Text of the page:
The body, the body, the body. We are told it is ours because it is our property. But it can be said to claim us—its uniqueness entails our scars, our pain, our anxiety. It is ours because we are it.
So it almost seems our bodies cannot be communicated. That’s not quite right, as intimacy very much exists. Perhaps our bodies cannot be shared on a universal level? Glück invites us to a force that shaped years of her own life. Through “what I was,” “how I lived,” “despair,” the body makes itself known through history:
Snowdrops (h/t @ArianeBeeston) Louise Glück Do you know what I was, how I lived? You know what despair is; then winter should have meaning for you. I did not expect to survive, earth suppressing me. I didn't expect to waken again, to feel in damp earth my body able to respond again, remembering after so long how to open again in the cold light of earliest spring— afraid, yes, but among you again crying yes risk joy in the raw wind of the new world.
History, though, is an imperative. A question of urgency regarding another, a climate which must be acknowledged if we are of the same species. Do you know what I was, how I lived?—ask about me, if you understand anything. You know what despair is—all know despair. What constitutes understanding and unity is acknowledgment. Winter should have meaning for you.
Glück speaks an all-too-physical mixture of life and death, birth and rebirth, terror and sanity. Hopelessness does not do justice to the feeling of body overwhelming body, crushing soul—I did not expect to survive, earth suppressing me. To arise from being buried alive arouses powerful, delicate sentiments. Wonder at one’s own wonder is too weak a formulation. It’s more like shock one’s own body would even respond after everything experienced. I didn’t expect to waken again, to feel in damp earth my body able to respond again, remembering after so long how to open again. “Waken,” “respond,” “open”—on a much smaller scale than her trauma, I remember when I felt eczema would consume me a year ago. My face looked like it was beaten in, there were large itchy red patches all over my body, I felt I couldn’t control anything. I woke up miserable and in pain, stayed that way throughout the day with scratching fits not unlike panic attacks, and then would have trouble sleeping.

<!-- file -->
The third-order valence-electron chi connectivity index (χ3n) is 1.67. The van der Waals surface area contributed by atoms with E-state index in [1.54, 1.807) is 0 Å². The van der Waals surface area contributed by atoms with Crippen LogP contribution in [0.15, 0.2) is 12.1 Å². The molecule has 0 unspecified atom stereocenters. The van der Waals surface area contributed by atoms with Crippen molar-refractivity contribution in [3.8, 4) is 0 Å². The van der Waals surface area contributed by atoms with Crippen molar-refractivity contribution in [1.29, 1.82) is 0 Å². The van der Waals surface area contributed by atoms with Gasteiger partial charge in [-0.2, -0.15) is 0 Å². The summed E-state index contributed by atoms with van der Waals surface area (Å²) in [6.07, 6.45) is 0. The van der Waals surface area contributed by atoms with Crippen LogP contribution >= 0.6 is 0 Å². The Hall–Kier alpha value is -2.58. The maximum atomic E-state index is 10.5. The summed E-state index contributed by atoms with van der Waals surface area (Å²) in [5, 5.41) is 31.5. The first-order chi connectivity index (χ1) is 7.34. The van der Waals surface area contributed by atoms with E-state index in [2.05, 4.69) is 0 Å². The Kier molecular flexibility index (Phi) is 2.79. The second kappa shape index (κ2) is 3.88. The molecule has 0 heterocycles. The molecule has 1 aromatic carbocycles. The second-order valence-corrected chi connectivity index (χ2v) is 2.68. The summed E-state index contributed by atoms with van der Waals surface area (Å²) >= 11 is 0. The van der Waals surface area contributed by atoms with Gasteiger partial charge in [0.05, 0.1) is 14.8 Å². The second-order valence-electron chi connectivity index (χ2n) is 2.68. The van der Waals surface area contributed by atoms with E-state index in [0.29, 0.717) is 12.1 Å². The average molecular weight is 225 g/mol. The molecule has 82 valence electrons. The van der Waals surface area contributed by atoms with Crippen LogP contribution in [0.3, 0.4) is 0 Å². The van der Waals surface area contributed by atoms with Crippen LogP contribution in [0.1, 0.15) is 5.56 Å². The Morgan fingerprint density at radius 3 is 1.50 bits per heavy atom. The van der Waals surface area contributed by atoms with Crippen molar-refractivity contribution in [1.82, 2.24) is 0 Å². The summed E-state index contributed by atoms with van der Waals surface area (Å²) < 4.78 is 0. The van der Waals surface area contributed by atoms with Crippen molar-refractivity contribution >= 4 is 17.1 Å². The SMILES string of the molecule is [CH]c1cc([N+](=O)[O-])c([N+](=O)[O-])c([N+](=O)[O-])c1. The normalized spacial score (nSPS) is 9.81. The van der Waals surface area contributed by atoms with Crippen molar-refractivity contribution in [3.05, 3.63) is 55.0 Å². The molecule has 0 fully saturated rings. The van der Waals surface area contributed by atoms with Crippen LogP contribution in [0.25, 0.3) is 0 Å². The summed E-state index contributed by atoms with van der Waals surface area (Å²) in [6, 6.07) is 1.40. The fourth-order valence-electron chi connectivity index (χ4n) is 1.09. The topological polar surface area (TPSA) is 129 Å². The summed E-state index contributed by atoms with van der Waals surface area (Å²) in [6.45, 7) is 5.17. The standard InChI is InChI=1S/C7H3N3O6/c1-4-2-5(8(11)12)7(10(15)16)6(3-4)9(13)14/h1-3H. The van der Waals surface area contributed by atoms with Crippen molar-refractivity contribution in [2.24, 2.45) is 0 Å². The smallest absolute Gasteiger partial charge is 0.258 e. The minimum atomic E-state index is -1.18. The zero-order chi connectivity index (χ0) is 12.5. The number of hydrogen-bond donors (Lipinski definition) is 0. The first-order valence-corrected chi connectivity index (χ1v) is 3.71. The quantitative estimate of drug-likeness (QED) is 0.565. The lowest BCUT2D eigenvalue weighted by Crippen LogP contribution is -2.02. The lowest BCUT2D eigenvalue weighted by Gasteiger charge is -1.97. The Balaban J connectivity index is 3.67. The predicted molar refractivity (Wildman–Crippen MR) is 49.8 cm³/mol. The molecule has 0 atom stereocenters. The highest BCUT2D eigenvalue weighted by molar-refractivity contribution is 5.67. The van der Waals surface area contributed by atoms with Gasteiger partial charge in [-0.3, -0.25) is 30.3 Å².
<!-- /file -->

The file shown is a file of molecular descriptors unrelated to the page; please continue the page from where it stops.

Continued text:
The gain of any measure of control, an ability to respond, not react, felt an unclean, uncomfortable mixture. Like damp earth falling away. Or an openness which wasn’t easy or familiar—how to open again in the cold light of earliest spring is just as much a question as an occurrence.
For me, things are much better now. I have my face back. The skin has calmed in large part. Treatments and medicines actually take effect. I give my health thought, and most importantly, thoughts don’t spiral into a complete loss of control. Still, things are not perfect. I want to have learned something, be better for experience, despite the hard truth that some experiences should not happen, that not all pain can be learned from. I don’t want to forget after years of misery. Yet that is possible, for so much is unknown: afraid, yes, but among you again / crying yes risk joy / in the raw wind of the new world.